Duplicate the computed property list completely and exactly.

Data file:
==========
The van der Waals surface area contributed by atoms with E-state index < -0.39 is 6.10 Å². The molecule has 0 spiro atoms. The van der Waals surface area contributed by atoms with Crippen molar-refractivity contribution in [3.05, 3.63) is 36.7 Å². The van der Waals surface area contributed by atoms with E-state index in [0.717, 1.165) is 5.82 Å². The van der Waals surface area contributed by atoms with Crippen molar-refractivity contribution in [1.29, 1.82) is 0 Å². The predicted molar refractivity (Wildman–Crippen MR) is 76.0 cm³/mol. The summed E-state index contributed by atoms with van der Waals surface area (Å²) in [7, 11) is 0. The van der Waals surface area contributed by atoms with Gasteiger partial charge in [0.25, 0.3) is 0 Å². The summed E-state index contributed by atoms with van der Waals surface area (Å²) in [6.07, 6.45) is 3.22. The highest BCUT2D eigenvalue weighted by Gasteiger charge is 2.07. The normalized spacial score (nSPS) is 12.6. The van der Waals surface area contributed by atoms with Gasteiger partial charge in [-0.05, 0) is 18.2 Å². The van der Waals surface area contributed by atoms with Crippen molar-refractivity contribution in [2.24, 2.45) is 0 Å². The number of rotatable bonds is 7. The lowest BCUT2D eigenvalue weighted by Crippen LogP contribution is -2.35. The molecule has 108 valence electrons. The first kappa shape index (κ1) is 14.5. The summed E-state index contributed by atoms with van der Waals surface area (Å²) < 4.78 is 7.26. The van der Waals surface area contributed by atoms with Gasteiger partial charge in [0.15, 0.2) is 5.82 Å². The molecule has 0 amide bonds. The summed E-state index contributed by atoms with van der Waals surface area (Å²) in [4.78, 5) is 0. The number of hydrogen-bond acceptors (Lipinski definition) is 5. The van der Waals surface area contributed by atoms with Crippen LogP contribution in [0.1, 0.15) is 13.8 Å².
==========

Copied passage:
The van der Waals surface area contributed by atoms with E-state index < -0.39 is 6.10 Å². The molecule has 0 spiro atoms. The van der Waals surface area contributed by atoms with Crippen molar-refractivity contribution in [3.05, 3.63) is 36.7 Å². The van der Waals surface area contributed by atoms with E-state index in [0.717, 1.165) is 5.82 Å². The van der Waals surface area contributed by atoms with Crippen molar-refractivity contribution in [1.29, 1.82) is 0 Å². The predicted molar refractivity (Wildman–Crippen MR) is 76.0 cm³/mol. The summed E-state index contributed by atoms with van der Waals surface area (Å²) in [7, 11) is 0. The van der Waals surface area contributed by atoms with Gasteiger partial charge in [0.25, 0.3) is 0 Å². The summed E-state index contributed by atoms with van der Waals surface area (Å²) in [6.07, 6.45) is 3.22. The highest BCUT2D eigenvalue weighted by Gasteiger charge is 2.07. The normalized spacial score (nSPS) is 12.6. The van der Waals surface area contributed by atoms with Gasteiger partial charge in [-0.05, 0) is 18.2 Å². The van der Waals surface area contributed by atoms with Crippen molar-refractivity contribution in [2.24, 2.45) is 0 Å². The number of rotatable bonds is 7. The lowest BCUT2D eigenvalue weighted by Crippen LogP contribution is -2.35. The molecule has 108 valence electrons. The first kappa shape index (κ1) is 14.5. The summed E-state index contributed by atoms with van der Waals surface area (Å²) < 4.78 is 7.26. The van der Waals surface area contributed by atoms with Gasteiger partial charge in [0.15, 0.2) is 5.82 Å². The molecule has 0 amide bonds. The summed E-state index contributed by atoms with van der Waals surface area (Å²) in [4.78, 5) is 0. The number of hydrogen-bond acceptors (Lipinski definition) is 5. The van der Waals surface area contributed by atoms with Crippen LogP contribution in [0.1, 0.15) is 13.8 Å².